The ABNF for dictionaries in HTTP/1 headers is:
sh-dictionary = dict-member *( OWS "," OWS dict-member ) dict-member = member-name "=" member-value member-name = key member-value = sh-item key = lcalpha *( lcalpha / DIGIT / "_" / "-" ) lcalpha = %x61-7A ; a-z
In HTTP/1, keys and values are separated by “=” (without whitespace), and key/value pairs are separated by a comma with optional whitespace. For example:
Example-DictHeader: en="Applepie", da=*w4ZibGV0w6ZydGU=*
Typically, a header field specification will define the semantics of individual keys, as well as whether their presence is required or optional. Recipients MUST ignore keys that are undefined or unknown, unless the header field’s specification specifically disallows them.
Parsers MUST support dictionaries containing at least 1024 key/value pairs, and dictionary keys with at least 64 characters.
Lists are arrays of items (Section 3.5) with one or more members.
The ABNF for lists in HTTP/1 headers is:
sh-list = list-member *( OWS "," OWS list-member ) list-member = sh-item
In HTTP/1, each member is separated by a comma and optional whitespace. For example, a header field whose value is defined as a list of strings could look like:
Example-StrListHeader: "foo", "bar", "It was the best of times."
Header specifications can constrain the types of individual values if necessary.
Parsers MUST support lists containing at least 1024 members.
Lists of Lists are arrays of arrays containing items (Section 3.5).
The ABNF for lists of lists in HTTP/1 headers is:
sh-listlist = inner-list *( OWS "," OWS inner-list ) inner-list = list-member *( OWS ";" OWS list-member )
In HTTP/1, each inner-list is separated by a comma and optional whitespace, and members of the inner-list are separated by semicolons and optional whitespace. For example, a header field whose value is defined as a list of lists of strings could look like:
Example-StrListListHeader: "foo";"bar", "baz", "bat"; "one"
Header specifications can constrain the types of individual inner-list values if necessary.
Parsers MUST support lists of lists containing at least 1024 members, and inner-lists containing at least 256 members.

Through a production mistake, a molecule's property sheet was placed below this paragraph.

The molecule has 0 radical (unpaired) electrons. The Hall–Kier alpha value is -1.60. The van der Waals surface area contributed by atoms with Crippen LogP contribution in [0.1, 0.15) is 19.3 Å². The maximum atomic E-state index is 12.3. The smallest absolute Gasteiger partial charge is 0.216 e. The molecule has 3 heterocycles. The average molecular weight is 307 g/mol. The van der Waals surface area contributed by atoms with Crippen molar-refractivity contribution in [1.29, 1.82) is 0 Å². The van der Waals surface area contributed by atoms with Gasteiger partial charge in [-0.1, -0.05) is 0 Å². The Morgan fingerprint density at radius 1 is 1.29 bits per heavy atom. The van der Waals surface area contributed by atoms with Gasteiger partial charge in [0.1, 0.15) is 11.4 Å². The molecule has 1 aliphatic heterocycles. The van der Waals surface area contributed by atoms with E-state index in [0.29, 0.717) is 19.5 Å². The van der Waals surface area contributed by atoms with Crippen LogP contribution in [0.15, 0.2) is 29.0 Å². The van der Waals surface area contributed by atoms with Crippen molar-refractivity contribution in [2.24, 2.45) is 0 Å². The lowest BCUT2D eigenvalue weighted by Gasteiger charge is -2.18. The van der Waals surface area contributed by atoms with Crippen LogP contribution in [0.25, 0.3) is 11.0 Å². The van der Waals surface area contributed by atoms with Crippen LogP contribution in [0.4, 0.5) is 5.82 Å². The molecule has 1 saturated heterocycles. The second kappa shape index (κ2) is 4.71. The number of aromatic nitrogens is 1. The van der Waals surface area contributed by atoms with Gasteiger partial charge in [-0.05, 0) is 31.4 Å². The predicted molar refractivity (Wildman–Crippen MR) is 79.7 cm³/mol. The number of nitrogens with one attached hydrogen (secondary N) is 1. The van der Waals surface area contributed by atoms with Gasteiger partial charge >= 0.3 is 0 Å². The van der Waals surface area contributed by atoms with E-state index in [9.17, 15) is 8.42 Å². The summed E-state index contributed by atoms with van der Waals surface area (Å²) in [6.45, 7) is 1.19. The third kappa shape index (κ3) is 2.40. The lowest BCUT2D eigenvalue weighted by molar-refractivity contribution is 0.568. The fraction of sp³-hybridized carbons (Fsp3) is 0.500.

Parameterized Lists are arrays of parameterized identifiers, with one or more members.
A parameterized identifier is a primary identifier (a Section 3.9}) with associated parameters, an ordered map of key-value pairs where the keys are short, textual strings and the values are items (Section 3.5). There can be zero or more parameters, and keys are required to be unique.
The ABNF for parameterized lists in HTTP/1 headers is:
sh-param-list = param-item *( OWS "," OWS param-item ) param-item = primary-id *parameter primary-id = sh-token parameter = OWS ";" OWS param-name [ "=" param-value ] param-name = key param-value = sh-item
In HTTP/1, each param-id is separated by a comma and optional whitespace (as in Lists), and the parameters are separated by semicolons. For example:
Example-ParamListHeader: abc_123;a=1;b=2; cdef_456, ghi;q="9";r="w"
Parsers MUST support parameterized lists containing at least 1024 members, support members with at least 256 parameters, and support parameter keys with at least 64 characters.
The ABNF for items in HTTP/1 headers is:
sh-item = sh-integer / sh-float / sh-string / sh-token / sh-binary / sh-boolean
Integers have a range of −999,999,999,999,999 to 999,999,999,999,999 inclusive (i.e., up to fifteen digits, signed), for IEEE 754 compatibility ([IEEE754]).
The ABNF for integers in HTTP/1 headers is:
sh-integer = ["-"] 1*15DIGIT
Floats are integers with a fractional part, that can be stored as IEEE 754 double precision numbers (binary64) ([IEEE754]).
The ABNF for floats in HTTP/1 headers is: